Memories are the best gifts you can possibly give to you loved ones. But until we can export memories directly from our brains Black Mirror style, how do you actually wrap them up and hand them over to your family and friends? zapptales, a Munich-based startup founded by Barcelona-born Daniel Vicen Renner has come up with a solution to preserve your most precious memories which you already have a record of, even though you may not realize it. These are none other than the thousands of texts, photos, videos and voice messages hanging around in your messaging apps – and now you can turn them into a book.
To me, text messages have always carried some sort of special value. If you think about it, they are the sum of so many years of conversations and fleeting emotions: they’re the stories of personal relationships. I’ve always found them to be strangely elusive. What if my phone gets stolen, or they get deleted? When I was a teenager, I would copy my most cherished texts into a notebook by hand. It certainly wasn’t an efficient process but back then it was the only solution for preserving at least a fraction of those memories.
Today, we basically live our lives in messaging apps. Now that emojis, memes, images, videos and voice records have been added into the mix, and we’re all members of multiple group chats, the volume of memories being collected in WhatsApp or Facebook Messenger is larger than ever.
The first WhatsApp Book
The idea for the chat books created by zapptales was born out of Daniel’s wish to surprise his sister with something unique for Christmas. “When I moved to Munich, my whole family stayed in Spain, and we started using WhatsApp to communicate. When my sister had her first baby, she started sending us around twenty pictures a day, and telling the story of how the baby was doing and how she was feeling. It was very beautiful, because for me, it was almost like being there. I thought it would be cool to make her a book out of it for Christmas. So I took around 500 screenshots of the chat, put them together and made a book. It was a huge success: my sister even started crying when she saw it. And it became the first prototype of our WhatsApp book,” Daniel recounts.
After the initial surge of excitement, Daniel took six months to do market research, put together a team and come up with an MVP. By the end of 2015, zapptales got its first investment, and that’s when they started growing.
“The first year we printed 10 thousand books, and the next year we got up to 22 thousand. Right now we get around 80 orders a day, and we’re expecting to have printed more than 40 thousand books by the end of this year,” Daniel says.
Blow Your Friends and Family Away
Imagine putting together a book full of memories from your bachelor’s party WhatsApp group, the messages and pictures you sent to your family during your trip to Australia, or a conversation between you and your best friend that you’ve been maintaining for years and years. It’s definitely not something that anyone would expect to receive as a present, and even though it does have a sentimental element to it, it’s certainly not kitschy or “too much” like a pillow or a mug with your photo on it.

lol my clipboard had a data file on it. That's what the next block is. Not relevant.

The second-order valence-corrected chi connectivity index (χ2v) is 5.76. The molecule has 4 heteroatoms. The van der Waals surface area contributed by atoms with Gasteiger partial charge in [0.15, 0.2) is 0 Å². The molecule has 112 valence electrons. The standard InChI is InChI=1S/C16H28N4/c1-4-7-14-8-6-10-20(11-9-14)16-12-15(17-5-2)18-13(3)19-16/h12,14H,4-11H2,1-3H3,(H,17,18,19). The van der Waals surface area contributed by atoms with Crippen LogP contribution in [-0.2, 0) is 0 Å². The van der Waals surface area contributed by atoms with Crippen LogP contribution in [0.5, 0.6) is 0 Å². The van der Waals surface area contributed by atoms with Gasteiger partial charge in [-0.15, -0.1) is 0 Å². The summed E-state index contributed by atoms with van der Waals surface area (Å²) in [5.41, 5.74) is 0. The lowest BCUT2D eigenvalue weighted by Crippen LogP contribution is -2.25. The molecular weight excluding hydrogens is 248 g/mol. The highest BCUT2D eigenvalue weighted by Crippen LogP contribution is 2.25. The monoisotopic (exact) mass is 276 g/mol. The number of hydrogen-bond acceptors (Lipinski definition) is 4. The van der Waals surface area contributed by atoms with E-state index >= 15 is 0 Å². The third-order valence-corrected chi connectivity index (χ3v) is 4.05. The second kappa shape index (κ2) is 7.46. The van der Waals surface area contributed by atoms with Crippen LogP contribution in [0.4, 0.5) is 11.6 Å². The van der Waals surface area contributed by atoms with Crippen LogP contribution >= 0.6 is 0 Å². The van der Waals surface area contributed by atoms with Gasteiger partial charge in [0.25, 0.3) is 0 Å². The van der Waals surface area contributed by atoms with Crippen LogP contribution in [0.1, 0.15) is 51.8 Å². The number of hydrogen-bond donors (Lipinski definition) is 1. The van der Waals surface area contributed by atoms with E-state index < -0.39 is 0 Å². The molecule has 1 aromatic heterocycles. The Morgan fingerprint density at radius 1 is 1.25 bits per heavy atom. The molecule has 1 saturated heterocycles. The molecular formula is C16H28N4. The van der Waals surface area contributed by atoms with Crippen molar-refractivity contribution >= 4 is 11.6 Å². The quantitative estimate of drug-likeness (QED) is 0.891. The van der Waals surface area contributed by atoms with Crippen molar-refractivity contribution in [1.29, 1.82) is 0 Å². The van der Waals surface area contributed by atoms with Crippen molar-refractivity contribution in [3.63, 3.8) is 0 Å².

You can now create books from your chats in WhatsApp and Facebook Messenger as well, which will allow zapptales to explore new markets outside of Europe where WhatsApp is less commonly used. They’ve got all the tools to create and order your chatbook on their website. Now you can even “print” voice messages and videos in the form of QR codes that you can later scan with your mobile phone.
They take orders from and ship to anywhere in the world, but currently they’re focusing on the German, Austrian and Swiss markets, as well as spreading in Spain, Italy, Great Britain and the Netherlands.
“We want to grow in a healthy way: we want to offer good customer support and keep the quality high,” Daniel adds.
Munich as a Home Base and the Challenges of Running a Startup
As for running a startup in Munich, Daniel has only positive things to say. “The startup scene in Munch is growing and there are a lot of events, so networking is very easy. There are also institutions that help startups, coworking spaces, incubators… You have all the resources you need to start a business. Also, Munich is a very wealthy city, so you have many options to find institutional or private investors. We were looking for someone who could not only give us money, but also know-how and assessment. Someone who knows the business and can help us with the strategy. And we succeeded in finding them,” he says.
According to Daniel, the most difficult part of running a startup is finding the right people for your team.
“When you’re building a startup, the positions within your team are not clearly defined. Everyone has to do a bit of everything. The most important thing is that you’re resourceful. Even when you have no idea what you’re doing, you always find a way. I think that’s one of the reasons why zapptales started working so quickly: because we always found a solution. But more recently, we did start hiring people who have a certain expertise in specific areas, because at some point you need that too,” he says.
Even though a number of other startups have thrown the same idea into the market, none of them actually managed to create a viable business around it.
“Founding a company is not easy. You have to earn the trust of your customers, you have to offer a quality product and excellent customer support, and you have to maintain all of that while scaling your business. I think that’s where most startups fail. They think it’s going to be easy. You have to persist, you have to be disciplined, and you have to work a lot. And when you see that it works, that’s a great feeling,” Daniel concludes.